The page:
Sure, it's true that childhood obesity is a serious problem that menaces the health and well-being of many American tots, whose rate of becoming the deep-fried and taterized variety has risen significantly over the past 30 years. Yet, we are not here to discuss alarming statistics or to point fingers (at the fast food industry for example) for America's increasingly doughy population. No siree. Rather, we come here today to raise our soda-filled glasses to pay tribute to all of those wonderful pie-faced kids who have cinematically graced us with their weighty presence over the years. So, here's to you, movie fat kid, and your delightfully slow metabolism. Chow on!
The movie fat kid is a typecast role for children that reached its height in the early 90s with characters such as Ham in "The Sandlot," Goldberg in "The Mighty Ducks
," and well, the entire cast of "Heavyweights." During this time frame, for any movie that featured a group of four or more youngsters, there apparently was some sort of weight-related diversity quota, which mandated that at least one of the little munchkins had to be affably dough-faced.
The fat kid character may not be the brightest or the most suave personality in the bunch, but he usually is the most entertaining. As this typecast generally operates, the movie fat kid is typically depicted as a court jester - uproarious, slightly inept, and usually goofing things up for the thinner characters. The bumbling nature of the movie fat kid concurs with America's infatuation with championing the underdog. Hence, why the movie fat kid will always occupy a special place in the hearts of American movie-goers - a warm place mixed with pity and joviality.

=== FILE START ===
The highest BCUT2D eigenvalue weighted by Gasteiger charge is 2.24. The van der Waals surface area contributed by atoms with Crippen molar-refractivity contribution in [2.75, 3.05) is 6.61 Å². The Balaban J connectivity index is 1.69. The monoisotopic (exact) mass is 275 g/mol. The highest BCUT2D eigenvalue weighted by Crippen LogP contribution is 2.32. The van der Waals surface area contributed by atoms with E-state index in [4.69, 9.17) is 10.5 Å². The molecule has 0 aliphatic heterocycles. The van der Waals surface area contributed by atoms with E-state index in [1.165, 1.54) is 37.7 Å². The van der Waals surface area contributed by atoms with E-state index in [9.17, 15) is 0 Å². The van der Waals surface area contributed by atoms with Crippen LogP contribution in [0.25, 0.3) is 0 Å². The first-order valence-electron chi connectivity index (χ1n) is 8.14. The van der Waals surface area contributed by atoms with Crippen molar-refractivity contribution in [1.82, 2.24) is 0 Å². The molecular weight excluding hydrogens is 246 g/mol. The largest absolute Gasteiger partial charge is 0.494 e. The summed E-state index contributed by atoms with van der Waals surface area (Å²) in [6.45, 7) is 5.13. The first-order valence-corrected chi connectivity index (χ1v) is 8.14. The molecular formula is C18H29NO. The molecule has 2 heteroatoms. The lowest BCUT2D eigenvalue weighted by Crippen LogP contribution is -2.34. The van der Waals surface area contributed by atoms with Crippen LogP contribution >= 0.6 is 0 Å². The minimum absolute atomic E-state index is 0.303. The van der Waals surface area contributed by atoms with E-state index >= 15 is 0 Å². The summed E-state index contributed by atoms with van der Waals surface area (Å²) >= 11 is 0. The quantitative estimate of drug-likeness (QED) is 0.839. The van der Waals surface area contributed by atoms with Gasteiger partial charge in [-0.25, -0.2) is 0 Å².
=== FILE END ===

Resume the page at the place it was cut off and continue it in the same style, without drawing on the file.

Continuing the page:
Let's take a look at a handful of movie fat kids whose stellar, super-sized performances give movie-goers just cause to venerate the fat kid's laudable place in movie history:
Hamilton "Ham" Porter from "The Sandlot" played by Patrick Renna
One of the more confident and self-assured movie fat kids, Ham doesn't bumble around relying on gaucherie to provide comedic relief. Instead, the Great Hambino is large and in charge as the sandlot's wise-cracking, foul-mouthed hoodlum of a catcher. Ham is not the type of movie fat kid that you want to mess with. His outspoken nature knows no boundaries and he will stoop to any level necessary to dish out the ultimate smack-talk burn. Plus, Ham sure does know his way around a s'more. He delivers what is quite possibly the greatest scene in cinematic history involving a graham cracker, thus duly earning Ham a spot on the list of favorite movie fat kids.
"Stand by Me," directed by Rob Reiner
, is more serious in tone than most of the movies that feature the movie fat kid. Yet Vern still rocks the full 7 cents worth (and then some) of his cellulite packed role. In this coming-of-age film, based on the Stephen King
novella "The Body," four friends set out on a cumbersome 20 mile-long quest to unearth a dead body. And true to the movie fat kid formula, throughout their journey, Vern is klutzy and annoying as the tubby tagalong in his group of pals, which includes Gordie (Will Wheaton
), Chris (River Phoenix
), and Teddy (Corey Feldman
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